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Johannesburg - Nearly a year after the Gauteng Housing Department demolished illegally built houses and structures in Lenasia, tension is again brewing between residents and the department.
Former Human Settlements Minister Tokyo Sexwale tried to find an amicable solution late last year but now the department is accusing residents of rebuilding the demolished structures and the residents in turn accuse the department of “running away” from their negotiations to solve the housing crisis.
Last November, 113 illegally built houses were bulldozed by the department after land had been sold to residents by corrupt officials, who charged between R2 500 and R95 000 for plots and issued the buyers with fraudulent deeds of sale.
A Special Lenasia Intervention Task Team (Split) comprising the South African Human Rights Commission, the Legal Resources Centre, legal residents, the National Home Builders Regulatory Council, Gauteng housing and the National Human Settlement Department was established after High Court Judge Phineas Mojapelo granted an indefinite postponement to demolitions and told the two parties to reach an amicable solution out of court.
But Gauteng Housing MEC Ntombi Mekgwe this week said the department had been tipped off about the rebuilding. She has threatened to lay charges of contempt of court against those residents, and to demolish their rebuilt structures.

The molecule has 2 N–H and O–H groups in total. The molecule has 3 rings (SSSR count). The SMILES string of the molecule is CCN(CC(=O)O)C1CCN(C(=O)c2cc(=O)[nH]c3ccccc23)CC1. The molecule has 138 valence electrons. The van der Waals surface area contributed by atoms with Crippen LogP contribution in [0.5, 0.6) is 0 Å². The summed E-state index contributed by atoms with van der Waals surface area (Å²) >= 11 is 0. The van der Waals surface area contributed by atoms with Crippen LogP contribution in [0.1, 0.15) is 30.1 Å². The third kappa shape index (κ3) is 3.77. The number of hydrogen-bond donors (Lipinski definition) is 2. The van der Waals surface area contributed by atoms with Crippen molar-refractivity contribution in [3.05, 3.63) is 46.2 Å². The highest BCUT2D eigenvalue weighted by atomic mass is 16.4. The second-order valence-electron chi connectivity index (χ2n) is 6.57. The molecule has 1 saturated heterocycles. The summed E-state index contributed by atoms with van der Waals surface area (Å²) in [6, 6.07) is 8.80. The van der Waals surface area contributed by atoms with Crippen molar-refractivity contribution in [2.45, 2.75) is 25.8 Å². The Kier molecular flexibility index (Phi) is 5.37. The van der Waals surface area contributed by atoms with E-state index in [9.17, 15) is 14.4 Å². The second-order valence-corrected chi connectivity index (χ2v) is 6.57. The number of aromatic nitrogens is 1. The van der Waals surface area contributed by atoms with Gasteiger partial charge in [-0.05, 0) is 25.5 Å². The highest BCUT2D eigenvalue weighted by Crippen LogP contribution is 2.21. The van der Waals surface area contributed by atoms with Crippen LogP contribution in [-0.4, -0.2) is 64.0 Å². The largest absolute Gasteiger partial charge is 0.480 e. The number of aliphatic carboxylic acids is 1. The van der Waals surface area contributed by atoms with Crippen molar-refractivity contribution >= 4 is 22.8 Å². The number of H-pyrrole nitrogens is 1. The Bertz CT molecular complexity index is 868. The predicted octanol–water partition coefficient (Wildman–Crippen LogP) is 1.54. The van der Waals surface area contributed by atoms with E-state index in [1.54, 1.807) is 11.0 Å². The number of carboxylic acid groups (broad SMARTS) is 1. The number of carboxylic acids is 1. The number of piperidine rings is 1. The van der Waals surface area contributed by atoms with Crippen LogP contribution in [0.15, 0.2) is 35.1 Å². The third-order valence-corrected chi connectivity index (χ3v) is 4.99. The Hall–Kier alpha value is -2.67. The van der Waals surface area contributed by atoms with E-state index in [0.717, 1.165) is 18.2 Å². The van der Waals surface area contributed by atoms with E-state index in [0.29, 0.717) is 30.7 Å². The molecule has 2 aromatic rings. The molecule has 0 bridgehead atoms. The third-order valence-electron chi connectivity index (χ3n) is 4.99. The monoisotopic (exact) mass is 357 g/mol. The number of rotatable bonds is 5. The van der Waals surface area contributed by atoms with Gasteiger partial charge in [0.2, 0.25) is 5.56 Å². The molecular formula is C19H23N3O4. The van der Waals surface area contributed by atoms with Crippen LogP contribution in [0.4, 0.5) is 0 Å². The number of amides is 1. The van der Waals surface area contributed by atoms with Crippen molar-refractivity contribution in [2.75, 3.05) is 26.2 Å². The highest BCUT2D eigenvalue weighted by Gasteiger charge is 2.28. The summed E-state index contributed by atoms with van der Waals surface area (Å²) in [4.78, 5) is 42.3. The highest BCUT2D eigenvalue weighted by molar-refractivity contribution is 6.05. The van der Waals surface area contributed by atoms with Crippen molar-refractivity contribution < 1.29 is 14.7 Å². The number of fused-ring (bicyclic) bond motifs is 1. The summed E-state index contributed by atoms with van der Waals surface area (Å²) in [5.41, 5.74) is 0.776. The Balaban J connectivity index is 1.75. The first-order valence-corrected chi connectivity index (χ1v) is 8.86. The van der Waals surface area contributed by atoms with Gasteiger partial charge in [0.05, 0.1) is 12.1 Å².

The department was monitoring the area to ensure no building took place, said Gauteng housing spokesman Victor Moreriane. He said there were 15 houses in Lenasia Extension 4 and 13 that were being rebuilt. He said those residents were jeopardising the agreement reached by the task team that no demolition or building would take place.
The task team still had to thrash out a few outstanding items, he said.
The matter would be raised at the task team’s next meeting, said Moreriane, but the province was “within its right to demolish” according to the court’s ruling and would take immediate action if the construction process continued.
He said the department had not yet submitted the report to new Human Settlements Minister, Connie September, as they were still waiting for input from “certain stakeholders”.
The report would be submitted next week, he said.
Lazarus Baloyi, Greater Lenasia Concerned Residents Association chairman, said the framework had not been adopted because of the outstanding matters.
Until these issues were addressed, the task team was not willing to sign an agreement.
He denied that structures were being rebuilt by residents and instead blamed the department, saying the intervention team had collapsed because the department was not attending meetings.
The task team had agreed on an audit of the area, which would determine the cases of each individual whose home or structure had been demolished, as each person’s case was different.
But the audit had not been presented and four meetings were postponed because of this, said Baloyi.
“This indicates that they are not part of Split. People are losing patience. People are frustrated. People’s lives are hanging in the balance. It will cause people to transgress. He said structures that were still standing were being damaged by the weather and people were losing money.”
The issues that needed to be addressed included the department’s intention to:
* Build RDP houses on the land, despite some people having stands accommodating big homes;
* Subdivide stands, which means that bigger houses would have to be split;
* Sell the land at market-related prices, contravening the government’s policy on land, which states that it should be sold at cost;
* Compensate residents whose homes and structures were demolished.
Human Rights Commission spokesman Isaac Mangena said the commission was not aware of tension between the department and the residents.
He said the process was still ongoing and there was a court order that needed to be respected, which meant that the land invaders could not continue to build.